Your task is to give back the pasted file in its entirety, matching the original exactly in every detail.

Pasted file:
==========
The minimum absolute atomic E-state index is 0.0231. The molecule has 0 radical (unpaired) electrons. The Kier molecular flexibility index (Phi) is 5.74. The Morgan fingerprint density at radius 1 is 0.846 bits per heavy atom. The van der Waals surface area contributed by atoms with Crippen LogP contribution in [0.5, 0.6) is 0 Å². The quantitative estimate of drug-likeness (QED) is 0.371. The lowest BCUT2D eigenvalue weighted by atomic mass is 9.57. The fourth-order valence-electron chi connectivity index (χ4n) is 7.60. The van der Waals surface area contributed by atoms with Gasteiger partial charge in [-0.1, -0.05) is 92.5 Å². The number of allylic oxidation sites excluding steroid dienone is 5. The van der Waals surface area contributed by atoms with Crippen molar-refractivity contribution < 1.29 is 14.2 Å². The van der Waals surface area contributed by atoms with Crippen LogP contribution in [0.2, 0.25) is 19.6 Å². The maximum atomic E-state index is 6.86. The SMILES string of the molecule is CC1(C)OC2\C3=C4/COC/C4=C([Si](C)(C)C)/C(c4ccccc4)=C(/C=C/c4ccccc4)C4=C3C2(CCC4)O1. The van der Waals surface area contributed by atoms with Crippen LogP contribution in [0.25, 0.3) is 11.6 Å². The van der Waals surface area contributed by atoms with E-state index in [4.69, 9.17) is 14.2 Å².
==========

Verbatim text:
The minimum absolute atomic E-state index is 0.0231. The molecule has 0 radical (unpaired) electrons. The Kier molecular flexibility index (Phi) is 5.74. The Morgan fingerprint density at radius 1 is 0.846 bits per heavy atom. The van der Waals surface area contributed by atoms with Crippen LogP contribution in [0.5, 0.6) is 0 Å². The quantitative estimate of drug-likeness (QED) is 0.371. The lowest BCUT2D eigenvalue weighted by atomic mass is 9.57. The fourth-order valence-electron chi connectivity index (χ4n) is 7.60. The van der Waals surface area contributed by atoms with Gasteiger partial charge in [-0.1, -0.05) is 92.5 Å². The number of allylic oxidation sites excluding steroid dienone is 5. The van der Waals surface area contributed by atoms with Crippen molar-refractivity contribution < 1.29 is 14.2 Å². The van der Waals surface area contributed by atoms with Crippen LogP contribution in [0.2, 0.25) is 19.6 Å². The maximum atomic E-state index is 6.86. The SMILES string of the molecule is CC1(C)OC2\C3=C4/COC/C4=C([Si](C)(C)C)/C(c4ccccc4)=C(/C=C/c4ccccc4)C4=C3C2(CCC4)O1. The van der Waals surface area contributed by atoms with Crippen LogP contribution in [0.25, 0.3) is 11.6 Å². The van der Waals surface area contributed by atoms with E-state index in [4.69, 9.17) is 14.2 Å².